Meet Prochlorococcus -- it might be the most important microbe you've never heard of
Tiny creatures that inhabit the oceans’ well-lit upper waters emit gas or gaseous compounds. One algae Emiliana huxleyi emits dimethyl sulfide, which contributes to what we call the smell of the sea.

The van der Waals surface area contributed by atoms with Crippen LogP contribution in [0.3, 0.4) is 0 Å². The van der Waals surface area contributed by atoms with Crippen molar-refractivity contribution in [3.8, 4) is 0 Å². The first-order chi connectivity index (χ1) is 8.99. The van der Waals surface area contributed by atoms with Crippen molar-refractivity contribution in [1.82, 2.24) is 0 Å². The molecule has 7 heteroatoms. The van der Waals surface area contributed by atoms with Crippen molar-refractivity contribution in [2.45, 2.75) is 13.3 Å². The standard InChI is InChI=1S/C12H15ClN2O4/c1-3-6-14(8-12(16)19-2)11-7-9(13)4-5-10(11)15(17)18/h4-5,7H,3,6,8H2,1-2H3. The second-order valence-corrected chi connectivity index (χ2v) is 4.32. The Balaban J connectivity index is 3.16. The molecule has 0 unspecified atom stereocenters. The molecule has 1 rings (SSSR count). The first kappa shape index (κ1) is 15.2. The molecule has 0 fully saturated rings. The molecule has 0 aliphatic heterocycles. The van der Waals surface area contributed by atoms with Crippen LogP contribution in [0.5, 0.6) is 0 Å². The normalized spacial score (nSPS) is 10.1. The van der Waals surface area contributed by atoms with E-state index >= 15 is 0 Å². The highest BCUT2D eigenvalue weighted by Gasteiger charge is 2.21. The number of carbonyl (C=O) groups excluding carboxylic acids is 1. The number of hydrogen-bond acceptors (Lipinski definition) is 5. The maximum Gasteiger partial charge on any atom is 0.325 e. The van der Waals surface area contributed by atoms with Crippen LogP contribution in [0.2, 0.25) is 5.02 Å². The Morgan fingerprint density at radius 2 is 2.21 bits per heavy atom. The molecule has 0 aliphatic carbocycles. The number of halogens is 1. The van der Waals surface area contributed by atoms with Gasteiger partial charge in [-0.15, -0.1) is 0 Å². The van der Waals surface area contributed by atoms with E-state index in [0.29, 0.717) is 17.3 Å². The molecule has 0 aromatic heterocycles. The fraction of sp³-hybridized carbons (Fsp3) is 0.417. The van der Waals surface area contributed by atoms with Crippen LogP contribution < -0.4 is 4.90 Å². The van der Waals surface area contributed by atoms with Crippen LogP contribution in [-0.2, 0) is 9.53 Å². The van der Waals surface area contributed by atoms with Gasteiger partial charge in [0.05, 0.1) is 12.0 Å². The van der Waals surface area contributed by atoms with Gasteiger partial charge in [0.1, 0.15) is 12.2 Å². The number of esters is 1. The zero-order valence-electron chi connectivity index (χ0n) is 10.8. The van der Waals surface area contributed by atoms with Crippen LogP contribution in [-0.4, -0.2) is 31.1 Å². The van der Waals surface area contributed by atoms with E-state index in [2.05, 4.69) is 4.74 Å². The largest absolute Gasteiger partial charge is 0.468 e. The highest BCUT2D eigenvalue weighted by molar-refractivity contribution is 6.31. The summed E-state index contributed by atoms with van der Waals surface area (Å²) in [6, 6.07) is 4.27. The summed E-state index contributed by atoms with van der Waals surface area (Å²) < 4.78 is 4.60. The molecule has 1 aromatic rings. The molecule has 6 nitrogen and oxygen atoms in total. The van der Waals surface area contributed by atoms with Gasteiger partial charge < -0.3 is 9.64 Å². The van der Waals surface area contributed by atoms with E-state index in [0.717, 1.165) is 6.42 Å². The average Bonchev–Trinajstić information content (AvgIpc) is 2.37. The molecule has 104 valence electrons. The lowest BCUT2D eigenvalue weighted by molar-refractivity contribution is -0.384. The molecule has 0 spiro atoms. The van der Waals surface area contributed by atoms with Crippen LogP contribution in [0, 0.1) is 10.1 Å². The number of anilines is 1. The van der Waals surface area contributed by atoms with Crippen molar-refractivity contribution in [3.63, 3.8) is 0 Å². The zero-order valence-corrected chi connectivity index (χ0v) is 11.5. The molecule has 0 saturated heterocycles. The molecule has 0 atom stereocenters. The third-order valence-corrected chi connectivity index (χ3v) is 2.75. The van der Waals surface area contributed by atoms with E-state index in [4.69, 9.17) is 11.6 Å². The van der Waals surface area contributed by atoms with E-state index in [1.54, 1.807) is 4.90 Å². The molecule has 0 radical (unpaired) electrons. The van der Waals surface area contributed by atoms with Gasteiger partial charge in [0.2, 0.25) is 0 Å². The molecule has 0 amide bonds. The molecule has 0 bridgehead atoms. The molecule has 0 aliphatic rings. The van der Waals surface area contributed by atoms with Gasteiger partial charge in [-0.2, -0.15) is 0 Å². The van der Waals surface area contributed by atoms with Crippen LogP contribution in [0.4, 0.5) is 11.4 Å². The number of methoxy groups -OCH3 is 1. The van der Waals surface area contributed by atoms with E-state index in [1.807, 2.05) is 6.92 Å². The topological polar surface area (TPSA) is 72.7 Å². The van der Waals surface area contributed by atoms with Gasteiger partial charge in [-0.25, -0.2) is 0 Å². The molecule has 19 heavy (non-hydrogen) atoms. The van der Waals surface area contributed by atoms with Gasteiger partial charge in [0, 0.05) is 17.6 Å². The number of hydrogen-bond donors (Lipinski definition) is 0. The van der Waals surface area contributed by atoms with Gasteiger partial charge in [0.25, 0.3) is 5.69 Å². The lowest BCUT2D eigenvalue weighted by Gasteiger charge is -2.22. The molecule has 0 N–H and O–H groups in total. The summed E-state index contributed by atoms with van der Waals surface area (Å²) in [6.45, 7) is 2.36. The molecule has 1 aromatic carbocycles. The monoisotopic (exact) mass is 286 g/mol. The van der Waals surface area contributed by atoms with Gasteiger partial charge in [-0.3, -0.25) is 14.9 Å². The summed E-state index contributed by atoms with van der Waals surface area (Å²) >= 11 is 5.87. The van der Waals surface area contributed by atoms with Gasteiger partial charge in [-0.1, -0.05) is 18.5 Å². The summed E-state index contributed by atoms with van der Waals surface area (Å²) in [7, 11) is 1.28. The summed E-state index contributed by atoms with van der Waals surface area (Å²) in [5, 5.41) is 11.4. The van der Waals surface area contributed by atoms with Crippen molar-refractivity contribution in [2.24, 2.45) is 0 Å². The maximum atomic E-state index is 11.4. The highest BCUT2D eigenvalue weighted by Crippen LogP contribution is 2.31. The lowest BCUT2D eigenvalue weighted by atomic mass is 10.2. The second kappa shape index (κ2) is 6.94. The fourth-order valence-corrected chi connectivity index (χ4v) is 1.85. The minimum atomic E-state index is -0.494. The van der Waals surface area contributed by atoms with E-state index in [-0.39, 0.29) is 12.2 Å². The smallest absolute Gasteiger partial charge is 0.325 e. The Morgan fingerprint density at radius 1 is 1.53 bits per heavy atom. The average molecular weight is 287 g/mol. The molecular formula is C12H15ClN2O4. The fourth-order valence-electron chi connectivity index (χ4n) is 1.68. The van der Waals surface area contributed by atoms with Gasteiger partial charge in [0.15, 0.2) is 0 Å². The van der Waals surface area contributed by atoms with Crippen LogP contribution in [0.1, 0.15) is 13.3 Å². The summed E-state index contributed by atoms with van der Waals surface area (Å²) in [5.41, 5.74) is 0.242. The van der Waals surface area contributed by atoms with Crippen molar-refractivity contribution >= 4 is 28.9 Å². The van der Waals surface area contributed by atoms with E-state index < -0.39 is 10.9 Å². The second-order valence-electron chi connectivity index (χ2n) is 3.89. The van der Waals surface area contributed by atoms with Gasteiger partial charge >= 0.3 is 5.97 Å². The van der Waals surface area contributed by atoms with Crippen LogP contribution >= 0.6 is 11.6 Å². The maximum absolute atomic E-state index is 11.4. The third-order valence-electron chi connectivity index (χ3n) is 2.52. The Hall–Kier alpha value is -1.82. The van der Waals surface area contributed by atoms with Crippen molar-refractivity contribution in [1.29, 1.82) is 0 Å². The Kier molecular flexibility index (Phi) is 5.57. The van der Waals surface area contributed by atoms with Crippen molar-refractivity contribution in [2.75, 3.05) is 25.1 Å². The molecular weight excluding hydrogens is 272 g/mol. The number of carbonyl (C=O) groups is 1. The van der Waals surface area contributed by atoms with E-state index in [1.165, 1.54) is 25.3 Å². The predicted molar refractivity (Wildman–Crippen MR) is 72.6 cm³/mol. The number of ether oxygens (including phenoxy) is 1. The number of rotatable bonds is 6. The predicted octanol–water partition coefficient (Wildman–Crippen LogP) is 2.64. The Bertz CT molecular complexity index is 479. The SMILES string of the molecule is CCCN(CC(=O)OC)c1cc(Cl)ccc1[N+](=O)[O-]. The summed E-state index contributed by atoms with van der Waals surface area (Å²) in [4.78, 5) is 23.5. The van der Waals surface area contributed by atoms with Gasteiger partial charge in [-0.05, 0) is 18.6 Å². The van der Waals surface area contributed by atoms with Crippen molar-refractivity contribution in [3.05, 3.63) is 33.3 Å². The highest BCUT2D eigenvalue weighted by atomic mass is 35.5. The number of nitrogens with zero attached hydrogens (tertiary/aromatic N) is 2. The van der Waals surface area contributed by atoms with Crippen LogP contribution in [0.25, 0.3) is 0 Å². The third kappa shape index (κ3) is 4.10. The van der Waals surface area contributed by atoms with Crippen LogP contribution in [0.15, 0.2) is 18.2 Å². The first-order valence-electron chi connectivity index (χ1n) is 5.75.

An unseen "forest" of these microscopic beings fills the upper 200 meters of ocean, exerting an influence on this planet every bit as profound as the forests on land. The diverse phytoplankton species inhabiting the ocean's surface waters -- which mainly consist of single-celled cyanobacteria, diatoms and other kinds of algae -- form the base of the marine food web. They account for roughly half the photosynthesis on the earth, remove nearly as much carbon dioxide from the atmosphere as all land plants, and supply about half to three-quarters of the oxygen we breathe. Without the activities of these free-floating plantlike organisms, atmospheric carbon dioxide levels would triple.